In the last post, we discussed organizational awareness as one of the competencies of social awareness and we looked at a PM assessment tool which was used to gauge social awareness. This post will explore the definition that Goleman and Boyatzis use for Organizational Awareness and identify some techniques we can use to increase our level of awareness.
The two main aspects of organizational awareness that Goleman and Boyatzis discuss are identifying key power relationships and understanding the values and culture of the organization.
Key Power Relationships
Identifying key power relationships is about accurately recognizing the individuals who have power and political influence on our projects.
How well do you think you understand the power relationships for your project and organization? Here are some questions you can ask to help you sort out the power:
- Who are the real decision makers on your project and in your organization? Are there any decision-makers that are outside the official project chart or org chart?
- Who has influence on the decisions made? Who has the power to say yes? Who has the power to say no?
- Who gets advice from whom?
- Who worked together before? Did some of the management team work together at other companies? Have any of the team always worked together, even when they moved from organization to organization?
Are you systematic in evaluating decision makers, or is this an ad hoc process? Recognizing the decision makers for a project or organization is a critical first step to managing stakeholders which is part of the domain of relationship management.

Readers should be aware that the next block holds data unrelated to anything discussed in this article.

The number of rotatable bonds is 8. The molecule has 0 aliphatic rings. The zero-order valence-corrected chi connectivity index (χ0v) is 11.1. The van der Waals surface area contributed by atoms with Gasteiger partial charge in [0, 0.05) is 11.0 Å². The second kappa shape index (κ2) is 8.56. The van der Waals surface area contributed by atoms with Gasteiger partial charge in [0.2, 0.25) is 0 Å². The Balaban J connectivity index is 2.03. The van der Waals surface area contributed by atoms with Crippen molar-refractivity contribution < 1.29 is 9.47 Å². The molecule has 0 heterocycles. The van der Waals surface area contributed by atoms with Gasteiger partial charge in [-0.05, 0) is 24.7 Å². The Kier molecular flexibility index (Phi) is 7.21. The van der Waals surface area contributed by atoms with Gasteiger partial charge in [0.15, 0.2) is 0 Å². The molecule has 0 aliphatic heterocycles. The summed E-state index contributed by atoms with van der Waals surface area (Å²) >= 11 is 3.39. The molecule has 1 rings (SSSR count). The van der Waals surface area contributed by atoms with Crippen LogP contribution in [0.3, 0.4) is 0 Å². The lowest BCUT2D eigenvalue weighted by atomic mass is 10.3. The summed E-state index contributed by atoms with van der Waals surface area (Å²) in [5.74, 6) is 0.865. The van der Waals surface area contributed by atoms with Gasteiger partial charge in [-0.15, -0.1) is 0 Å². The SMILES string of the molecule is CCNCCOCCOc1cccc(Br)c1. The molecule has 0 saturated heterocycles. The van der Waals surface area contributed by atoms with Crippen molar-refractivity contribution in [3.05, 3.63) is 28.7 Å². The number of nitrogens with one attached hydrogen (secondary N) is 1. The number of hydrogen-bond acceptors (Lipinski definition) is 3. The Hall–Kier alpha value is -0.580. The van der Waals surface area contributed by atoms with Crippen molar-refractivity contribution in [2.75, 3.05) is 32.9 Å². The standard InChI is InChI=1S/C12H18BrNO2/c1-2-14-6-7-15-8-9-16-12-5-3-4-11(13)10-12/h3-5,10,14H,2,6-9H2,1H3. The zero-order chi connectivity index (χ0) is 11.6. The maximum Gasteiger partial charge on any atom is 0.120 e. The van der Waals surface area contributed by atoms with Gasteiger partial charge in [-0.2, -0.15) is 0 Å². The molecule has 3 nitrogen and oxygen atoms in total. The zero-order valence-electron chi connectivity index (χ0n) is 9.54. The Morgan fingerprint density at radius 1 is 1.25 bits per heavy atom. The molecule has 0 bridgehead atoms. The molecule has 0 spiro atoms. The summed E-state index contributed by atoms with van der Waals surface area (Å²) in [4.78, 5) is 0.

Understanding the Values and Culture of the Organization
Understanding the values and culture of the organization is also important. For project managers, this analysis must be done at both the project level and the broader organization level. The values and culture may be the same at the project and organization levels, or they might be quite different.
How do you understand the values and culture? The most straightforward way is to read what the organization says the values are. Organizations declare their values in public ways in their mission or vision statements, by their slogans, or by the posters on the wall. While their could be a disconnect between what they say and what they do, the published version is a starting point for the analysis.
I was recently at one of the many Motorola facilities in Schamburg, Illinois. The walls of the building were plastered with posters. It would be impossible for any employee in the building not to see the posters. The Motorola posters had the theme “My Moto”, and they featured employees running with projects that served customers. The message was “we’re not the old paternal organization we used to be; start acting like an entrepreneur”.
What do the posters in your building say? What is the point?
A second place to look for the values of the organization is the annual report. What does the annual report say about the organization? Which projects, initiatives, and successes are bragged about in the report? Which are not mentioned?